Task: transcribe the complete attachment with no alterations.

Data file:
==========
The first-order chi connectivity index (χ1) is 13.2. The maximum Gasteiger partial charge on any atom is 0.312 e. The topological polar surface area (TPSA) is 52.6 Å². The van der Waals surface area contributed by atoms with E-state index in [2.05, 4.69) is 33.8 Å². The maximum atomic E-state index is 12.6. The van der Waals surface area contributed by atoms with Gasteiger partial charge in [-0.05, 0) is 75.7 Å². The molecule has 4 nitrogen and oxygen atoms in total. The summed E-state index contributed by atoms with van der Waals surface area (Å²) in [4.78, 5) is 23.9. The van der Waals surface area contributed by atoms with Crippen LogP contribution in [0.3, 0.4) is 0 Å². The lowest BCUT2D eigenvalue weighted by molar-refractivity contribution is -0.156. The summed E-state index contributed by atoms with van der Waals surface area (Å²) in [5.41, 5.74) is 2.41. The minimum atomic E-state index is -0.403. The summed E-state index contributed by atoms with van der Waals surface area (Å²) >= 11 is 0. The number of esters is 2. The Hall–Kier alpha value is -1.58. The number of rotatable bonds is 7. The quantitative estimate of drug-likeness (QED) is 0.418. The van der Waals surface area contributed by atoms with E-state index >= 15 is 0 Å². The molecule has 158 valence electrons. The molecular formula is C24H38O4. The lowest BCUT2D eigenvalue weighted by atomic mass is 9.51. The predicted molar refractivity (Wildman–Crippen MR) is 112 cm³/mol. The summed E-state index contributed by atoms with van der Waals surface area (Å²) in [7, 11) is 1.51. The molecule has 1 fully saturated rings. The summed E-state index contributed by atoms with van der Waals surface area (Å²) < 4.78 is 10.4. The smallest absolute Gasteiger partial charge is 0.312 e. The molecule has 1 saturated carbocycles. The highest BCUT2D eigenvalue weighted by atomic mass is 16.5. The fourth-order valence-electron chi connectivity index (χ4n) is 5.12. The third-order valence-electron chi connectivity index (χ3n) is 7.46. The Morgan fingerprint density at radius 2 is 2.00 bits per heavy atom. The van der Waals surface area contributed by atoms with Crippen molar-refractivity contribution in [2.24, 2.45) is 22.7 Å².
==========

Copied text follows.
The first-order chi connectivity index (χ1) is 13.2. The maximum Gasteiger partial charge on any atom is 0.312 e. The topological polar surface area (TPSA) is 52.6 Å². The van der Waals surface area contributed by atoms with E-state index in [2.05, 4.69) is 33.8 Å². The maximum atomic E-state index is 12.6. The van der Waals surface area contributed by atoms with Gasteiger partial charge in [-0.05, 0) is 75.7 Å². The molecule has 4 nitrogen and oxygen atoms in total. The summed E-state index contributed by atoms with van der Waals surface area (Å²) in [4.78, 5) is 23.9. The van der Waals surface area contributed by atoms with Crippen LogP contribution in [0.3, 0.4) is 0 Å². The lowest BCUT2D eigenvalue weighted by molar-refractivity contribution is -0.156. The summed E-state index contributed by atoms with van der Waals surface area (Å²) in [5.41, 5.74) is 2.41. The minimum atomic E-state index is -0.403. The summed E-state index contributed by atoms with van der Waals surface area (Å²) >= 11 is 0. The number of esters is 2. The Hall–Kier alpha value is -1.58. The number of rotatable bonds is 7. The quantitative estimate of drug-likeness (QED) is 0.418. The van der Waals surface area contributed by atoms with E-state index >= 15 is 0 Å². The molecule has 158 valence electrons. The molecular formula is C24H38O4. The lowest BCUT2D eigenvalue weighted by atomic mass is 9.51. The predicted molar refractivity (Wildman–Crippen MR) is 112 cm³/mol. The summed E-state index contributed by atoms with van der Waals surface area (Å²) in [7, 11) is 1.51. The molecule has 1 fully saturated rings. The summed E-state index contributed by atoms with van der Waals surface area (Å²) < 4.78 is 10.4. The smallest absolute Gasteiger partial charge is 0.312 e. The molecule has 1 saturated carbocycles. The highest BCUT2D eigenvalue weighted by atomic mass is 16.5. The fourth-order valence-electron chi connectivity index (χ4n) is 5.12. The third-order valence-electron chi connectivity index (χ3n) is 7.46. The Morgan fingerprint density at radius 2 is 2.00 bits per heavy atom. The van der Waals surface area contributed by atoms with Crippen molar-refractivity contribution in [2.24, 2.45) is 22.7 Å².